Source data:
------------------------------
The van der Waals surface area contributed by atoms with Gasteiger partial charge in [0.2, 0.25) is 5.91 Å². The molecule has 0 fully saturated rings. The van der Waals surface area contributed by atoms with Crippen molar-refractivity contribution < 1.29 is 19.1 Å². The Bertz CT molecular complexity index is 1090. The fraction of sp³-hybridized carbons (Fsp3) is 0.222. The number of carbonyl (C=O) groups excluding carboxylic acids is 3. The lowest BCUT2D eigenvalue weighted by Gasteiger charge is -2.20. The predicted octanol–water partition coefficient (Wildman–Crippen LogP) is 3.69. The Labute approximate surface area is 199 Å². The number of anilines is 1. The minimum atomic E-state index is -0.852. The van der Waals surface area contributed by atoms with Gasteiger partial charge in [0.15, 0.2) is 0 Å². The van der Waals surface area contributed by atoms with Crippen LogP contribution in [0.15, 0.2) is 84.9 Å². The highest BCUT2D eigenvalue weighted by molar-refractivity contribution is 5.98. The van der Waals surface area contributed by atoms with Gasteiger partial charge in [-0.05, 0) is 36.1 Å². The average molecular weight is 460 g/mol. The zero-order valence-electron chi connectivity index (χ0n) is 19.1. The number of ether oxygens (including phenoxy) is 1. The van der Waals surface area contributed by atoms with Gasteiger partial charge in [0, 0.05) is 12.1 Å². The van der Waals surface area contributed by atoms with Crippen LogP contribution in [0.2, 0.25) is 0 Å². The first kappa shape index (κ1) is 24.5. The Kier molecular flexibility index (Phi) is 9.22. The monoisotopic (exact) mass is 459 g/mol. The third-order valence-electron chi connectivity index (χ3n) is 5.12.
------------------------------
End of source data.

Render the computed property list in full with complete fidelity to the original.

The van der Waals surface area contributed by atoms with Gasteiger partial charge in [0.2, 0.25) is 5.91 Å². The molecule has 0 fully saturated rings. The van der Waals surface area contributed by atoms with Crippen molar-refractivity contribution < 1.29 is 19.1 Å². The Bertz CT molecular complexity index is 1090. The fraction of sp³-hybridized carbons (Fsp3) is 0.222. The number of carbonyl (C=O) groups excluding carboxylic acids is 3. The lowest BCUT2D eigenvalue weighted by Gasteiger charge is -2.20. The predicted octanol–water partition coefficient (Wildman–Crippen LogP) is 3.69. The Labute approximate surface area is 199 Å². The number of anilines is 1. The minimum atomic E-state index is -0.852. The van der Waals surface area contributed by atoms with Gasteiger partial charge in [0.15, 0.2) is 0 Å². The van der Waals surface area contributed by atoms with Crippen LogP contribution in [0.15, 0.2) is 84.9 Å². The highest BCUT2D eigenvalue weighted by molar-refractivity contribution is 5.98. The van der Waals surface area contributed by atoms with Gasteiger partial charge in [-0.05, 0) is 36.1 Å². The average molecular weight is 460 g/mol. The zero-order valence-electron chi connectivity index (χ0n) is 19.1. The number of ether oxygens (including phenoxy) is 1. The van der Waals surface area contributed by atoms with Gasteiger partial charge in [0, 0.05) is 12.1 Å². The van der Waals surface area contributed by atoms with Crippen LogP contribution in [0.2, 0.25) is 0 Å². The first kappa shape index (κ1) is 24.5. The Kier molecular flexibility index (Phi) is 9.22. The monoisotopic (exact) mass is 459 g/mol. The third-order valence-electron chi connectivity index (χ3n) is 5.12.